Former big league veteran Al McBean passed away earlier this week at age 85. McBean holds a distinction as the first pitcher (and one of just 15 players ever) from the Virgin Islands to play in Major League Baseball, making some history when made his debut in 1961.
Most of McBean’s career was spent with the Pirates, including his first eight seasons and then a brief return in 1970 for what ended up being his final seven MLB games. (In between those two stints in Pittsburgh, McBean pitched for the Padres and Dodgers.) Pitching mostly as a reliever in his rookie season and then mostly as a starter in 1962, McBean then primarily worked out of the bullpen for most of his career, apart from a return to the Pirates rotation late in the 1967 season and for much of 1968.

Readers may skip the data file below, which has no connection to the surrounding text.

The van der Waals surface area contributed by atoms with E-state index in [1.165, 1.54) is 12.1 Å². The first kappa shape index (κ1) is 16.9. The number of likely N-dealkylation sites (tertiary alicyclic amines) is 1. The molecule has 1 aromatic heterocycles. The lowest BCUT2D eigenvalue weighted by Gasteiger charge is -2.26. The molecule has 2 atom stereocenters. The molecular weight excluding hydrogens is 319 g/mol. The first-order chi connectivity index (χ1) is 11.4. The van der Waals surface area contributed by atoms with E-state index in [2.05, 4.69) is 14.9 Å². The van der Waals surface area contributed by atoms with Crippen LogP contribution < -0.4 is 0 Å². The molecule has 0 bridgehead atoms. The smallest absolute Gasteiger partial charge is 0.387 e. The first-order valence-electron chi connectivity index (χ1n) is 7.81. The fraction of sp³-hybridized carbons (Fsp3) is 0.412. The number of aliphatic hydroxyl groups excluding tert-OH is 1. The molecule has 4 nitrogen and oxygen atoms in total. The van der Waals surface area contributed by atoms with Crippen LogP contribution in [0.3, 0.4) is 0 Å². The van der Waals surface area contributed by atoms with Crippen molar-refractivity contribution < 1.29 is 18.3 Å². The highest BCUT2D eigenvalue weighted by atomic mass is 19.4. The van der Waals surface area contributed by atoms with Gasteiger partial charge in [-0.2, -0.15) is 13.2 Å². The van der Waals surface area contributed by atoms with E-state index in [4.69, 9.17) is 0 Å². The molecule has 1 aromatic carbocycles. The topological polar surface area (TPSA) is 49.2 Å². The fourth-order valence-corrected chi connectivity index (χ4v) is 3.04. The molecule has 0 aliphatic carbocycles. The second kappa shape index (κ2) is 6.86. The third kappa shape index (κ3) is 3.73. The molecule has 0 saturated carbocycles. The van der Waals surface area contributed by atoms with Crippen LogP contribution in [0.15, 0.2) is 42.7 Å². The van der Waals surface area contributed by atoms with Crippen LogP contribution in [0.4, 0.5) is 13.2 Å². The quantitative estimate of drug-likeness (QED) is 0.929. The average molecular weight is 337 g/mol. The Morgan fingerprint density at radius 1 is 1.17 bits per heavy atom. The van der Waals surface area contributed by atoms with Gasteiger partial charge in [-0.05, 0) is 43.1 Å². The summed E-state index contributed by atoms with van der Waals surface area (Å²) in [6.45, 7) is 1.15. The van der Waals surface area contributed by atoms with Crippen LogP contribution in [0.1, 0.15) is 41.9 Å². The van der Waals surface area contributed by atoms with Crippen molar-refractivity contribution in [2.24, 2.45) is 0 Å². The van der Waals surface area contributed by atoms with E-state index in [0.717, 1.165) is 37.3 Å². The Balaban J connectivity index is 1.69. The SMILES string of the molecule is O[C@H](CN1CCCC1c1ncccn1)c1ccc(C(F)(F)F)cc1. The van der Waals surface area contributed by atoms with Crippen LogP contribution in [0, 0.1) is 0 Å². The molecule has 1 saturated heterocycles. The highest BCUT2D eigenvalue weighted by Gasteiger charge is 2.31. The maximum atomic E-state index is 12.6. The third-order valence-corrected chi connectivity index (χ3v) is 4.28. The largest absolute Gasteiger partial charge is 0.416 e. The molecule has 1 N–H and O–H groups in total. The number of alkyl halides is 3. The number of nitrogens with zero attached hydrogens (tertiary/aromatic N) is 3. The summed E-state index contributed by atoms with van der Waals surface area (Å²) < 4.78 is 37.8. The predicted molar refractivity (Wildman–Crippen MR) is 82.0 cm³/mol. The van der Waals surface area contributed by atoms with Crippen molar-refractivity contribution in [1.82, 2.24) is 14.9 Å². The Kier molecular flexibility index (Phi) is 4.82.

McBean posted a 3.13 ERA and 63 saves over 409 games and 1072 1/3 career innings. The 63 saves are a retroactive statistic given how saves weren’t officially recognized since 1969, and the idea of a true closer was still something of a rarity in the 1960’s. However, the Pirates enjoyed great success with longtime relief ace Roy Face anchoring the bullpen, and McBean teamed with Face as a one-two punch for high leverage work. McBean was named Reliever Of The Year by the Sporting News in 1964 for an outstanding season of 1.91 ERA ball and 21 saves over 89 2/3 innings and 58 appearances.
We at MLB Trade Rumors give our condolences to McBean’s family and friends.